prof. e.

Mass Communication, [multi]media, methodology and much, much more!

Archive for January, 2014

Mac turns 30

Posted by prof e on January 24, 2014

Thirty years ago Steve Jobs and Apple Computer introduced Macintosh to the world. You may recall that the 1984 TV spot aired only once, and that was during the Superbowl in 1984. Of course the ad has appeared in many places since then, and is still held up as one if not the greatest TV spots of all time.

But I’ve addressed the 1984 spot in earlier posts so I’d like to focus on the affection that the creative community has for the Macintosh operating system and the Apple hardware that runs it. Whether you’re a graphic artist or musician, video editor or animator, the Mac is probably your computer of choice. From the start Apple’s attention to design and style was noticed by people who care about such things. In fact, Steve Jobs admits that his inspiration for building a better computer started with a typography class.

In the mid 1980s a Macintosh computer, a laser printer, and PageMaker software allowed graphic designers to create flyers, posters, pamphlets and other print pieces that rivaled what could be produced in a small print shop. A few years later audio recording and video editing software made large studios and production facilities appear to be unnecessary. The iLife software (iMovie, iPhoto, GarageBand, etc.) that shipped free with every Mac provided access to simple-to-use tools capable of creating amazing works of art. Of course, in the hands of amateurs there was plenty of dreadful art as well.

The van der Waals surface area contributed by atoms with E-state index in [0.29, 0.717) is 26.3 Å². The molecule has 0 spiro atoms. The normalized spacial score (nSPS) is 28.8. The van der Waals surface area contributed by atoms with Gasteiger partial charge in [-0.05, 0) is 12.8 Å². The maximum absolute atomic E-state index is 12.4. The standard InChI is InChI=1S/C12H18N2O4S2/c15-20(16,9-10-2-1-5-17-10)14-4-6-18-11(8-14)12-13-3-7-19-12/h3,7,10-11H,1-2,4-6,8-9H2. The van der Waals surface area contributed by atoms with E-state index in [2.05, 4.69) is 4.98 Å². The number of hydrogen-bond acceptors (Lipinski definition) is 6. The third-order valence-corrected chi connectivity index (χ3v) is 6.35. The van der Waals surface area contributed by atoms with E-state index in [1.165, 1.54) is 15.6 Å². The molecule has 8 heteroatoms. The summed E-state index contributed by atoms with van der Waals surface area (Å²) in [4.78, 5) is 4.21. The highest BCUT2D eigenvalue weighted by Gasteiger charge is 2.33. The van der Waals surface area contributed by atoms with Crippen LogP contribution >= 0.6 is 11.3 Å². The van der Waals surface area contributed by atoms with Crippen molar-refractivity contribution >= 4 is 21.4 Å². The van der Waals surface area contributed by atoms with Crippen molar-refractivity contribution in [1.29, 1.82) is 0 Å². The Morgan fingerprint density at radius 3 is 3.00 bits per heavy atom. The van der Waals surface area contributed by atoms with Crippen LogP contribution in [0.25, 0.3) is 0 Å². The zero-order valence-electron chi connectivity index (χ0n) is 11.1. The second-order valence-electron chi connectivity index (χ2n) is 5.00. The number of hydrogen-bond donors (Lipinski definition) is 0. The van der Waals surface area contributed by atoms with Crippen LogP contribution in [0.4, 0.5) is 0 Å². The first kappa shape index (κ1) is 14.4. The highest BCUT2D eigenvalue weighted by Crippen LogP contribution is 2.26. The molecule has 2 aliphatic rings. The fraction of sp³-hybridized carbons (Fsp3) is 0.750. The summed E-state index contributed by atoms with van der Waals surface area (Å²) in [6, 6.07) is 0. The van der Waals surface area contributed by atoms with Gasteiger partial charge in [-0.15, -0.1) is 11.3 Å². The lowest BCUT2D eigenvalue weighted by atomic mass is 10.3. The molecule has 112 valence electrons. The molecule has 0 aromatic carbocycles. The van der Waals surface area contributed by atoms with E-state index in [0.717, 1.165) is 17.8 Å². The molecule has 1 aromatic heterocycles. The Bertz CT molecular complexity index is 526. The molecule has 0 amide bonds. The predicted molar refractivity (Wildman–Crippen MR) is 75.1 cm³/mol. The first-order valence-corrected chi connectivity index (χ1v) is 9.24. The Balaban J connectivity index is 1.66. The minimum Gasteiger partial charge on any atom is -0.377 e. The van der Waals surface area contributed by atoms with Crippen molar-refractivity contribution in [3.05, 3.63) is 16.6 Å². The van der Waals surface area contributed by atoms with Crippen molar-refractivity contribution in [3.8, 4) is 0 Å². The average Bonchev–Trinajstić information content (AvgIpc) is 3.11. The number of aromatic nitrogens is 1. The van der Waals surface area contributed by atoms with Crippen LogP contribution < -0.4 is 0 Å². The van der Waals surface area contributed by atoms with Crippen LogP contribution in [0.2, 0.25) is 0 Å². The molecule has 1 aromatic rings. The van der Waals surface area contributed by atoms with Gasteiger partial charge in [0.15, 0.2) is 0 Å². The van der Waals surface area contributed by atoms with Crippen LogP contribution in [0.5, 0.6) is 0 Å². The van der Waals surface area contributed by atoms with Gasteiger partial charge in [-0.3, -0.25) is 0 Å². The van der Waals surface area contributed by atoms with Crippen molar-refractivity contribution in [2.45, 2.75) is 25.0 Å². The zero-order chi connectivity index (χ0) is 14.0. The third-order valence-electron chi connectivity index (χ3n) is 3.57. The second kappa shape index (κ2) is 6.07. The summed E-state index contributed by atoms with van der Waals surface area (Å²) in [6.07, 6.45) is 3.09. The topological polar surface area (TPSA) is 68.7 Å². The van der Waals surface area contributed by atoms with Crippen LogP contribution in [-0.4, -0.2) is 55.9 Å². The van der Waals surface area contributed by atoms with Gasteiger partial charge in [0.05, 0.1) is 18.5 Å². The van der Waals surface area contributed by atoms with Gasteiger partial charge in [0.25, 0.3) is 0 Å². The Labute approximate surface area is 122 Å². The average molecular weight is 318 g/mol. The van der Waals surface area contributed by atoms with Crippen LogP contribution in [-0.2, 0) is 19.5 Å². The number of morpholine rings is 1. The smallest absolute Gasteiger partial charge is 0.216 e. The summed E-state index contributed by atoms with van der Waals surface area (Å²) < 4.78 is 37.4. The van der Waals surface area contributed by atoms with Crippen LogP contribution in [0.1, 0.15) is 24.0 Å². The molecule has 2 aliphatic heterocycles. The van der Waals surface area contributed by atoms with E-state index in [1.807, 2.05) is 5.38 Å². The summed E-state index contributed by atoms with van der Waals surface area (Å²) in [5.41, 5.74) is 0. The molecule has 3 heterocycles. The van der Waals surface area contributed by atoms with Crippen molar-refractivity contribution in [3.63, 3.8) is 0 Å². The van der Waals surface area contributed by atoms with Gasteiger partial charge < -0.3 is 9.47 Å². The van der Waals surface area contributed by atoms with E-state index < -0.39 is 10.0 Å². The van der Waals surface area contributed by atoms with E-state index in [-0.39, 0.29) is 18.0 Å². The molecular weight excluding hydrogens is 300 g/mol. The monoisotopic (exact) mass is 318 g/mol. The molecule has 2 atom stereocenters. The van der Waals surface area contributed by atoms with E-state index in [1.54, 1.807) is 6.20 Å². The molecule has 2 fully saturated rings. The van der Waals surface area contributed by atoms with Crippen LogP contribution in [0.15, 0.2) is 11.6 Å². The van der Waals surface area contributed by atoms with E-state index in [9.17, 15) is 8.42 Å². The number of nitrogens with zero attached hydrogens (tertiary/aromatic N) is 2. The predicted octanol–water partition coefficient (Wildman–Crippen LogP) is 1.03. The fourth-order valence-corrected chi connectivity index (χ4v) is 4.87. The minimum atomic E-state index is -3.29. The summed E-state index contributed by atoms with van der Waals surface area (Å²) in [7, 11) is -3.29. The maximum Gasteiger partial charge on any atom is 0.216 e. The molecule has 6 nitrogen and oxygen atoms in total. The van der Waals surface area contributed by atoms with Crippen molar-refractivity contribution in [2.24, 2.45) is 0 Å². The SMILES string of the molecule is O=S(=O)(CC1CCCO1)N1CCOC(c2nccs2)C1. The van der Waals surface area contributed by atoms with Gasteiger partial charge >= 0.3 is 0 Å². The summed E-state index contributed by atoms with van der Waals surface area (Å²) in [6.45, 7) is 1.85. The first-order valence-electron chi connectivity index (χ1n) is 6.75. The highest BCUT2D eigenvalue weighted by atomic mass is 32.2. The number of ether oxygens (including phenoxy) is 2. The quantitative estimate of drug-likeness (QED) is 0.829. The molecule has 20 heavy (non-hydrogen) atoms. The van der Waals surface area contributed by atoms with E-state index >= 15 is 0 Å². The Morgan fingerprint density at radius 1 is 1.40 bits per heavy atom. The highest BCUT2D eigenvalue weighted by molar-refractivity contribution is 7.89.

I was fortunate to have a MacPlus as my first computer at work. It had 1MB of RAM, a single floppy disk drive, and it cost about $2,599. I was able to create documents that I saved to a 720K floppy disk. Then I took the disk next door to my colleague who had his Mac attached to a laser printer. Those were exciting days!

This video by Apple captures some of the excitement and creative energy that Macintosh brought to the community of artists and those who defied the reign of Big Blue.


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16 and Not-So-Pregnant

Posted by prof e on January 13, 2014

16 and PregnantFinally some good news about teen pregnancy as reported today in the New York Times. If we can believe a study that is being released today, teen pregnancy is down and one factor may be (drum roll please) the media. Yes, you heard correctly. If the study by the National Bureau of Economic Research is to be believed, teens who watch more of 16 and Pregnant on MTV are less inclined to become teen moms. According to one quote presented in the NYT article, “people just don’t understand how influential media is in the lives of young people.”

The study compared Nielsen ratings and birth records to discover that teenage pregnancy was declining faster in areas with higher ratings for this and similar reality TV shows. The researchers also found that social media activity and internet searches related to contraception also showed positive correlations to broadcasts.

Critics of these types of shows argue that they glamorize teen pregnancy and give tacit approval to risky behavior. Because of the counter-intuitive nature of these findings, this study should be reviewed carefully and replicated by other researchers. If reality TV really is teaching teens what is and isn’t acceptable behavior, there should be more examples of shows that are having a positive effect on this demographic by showing the negative consequences of poor choices.

Posted in media effects, research, tv | Leave a Comment »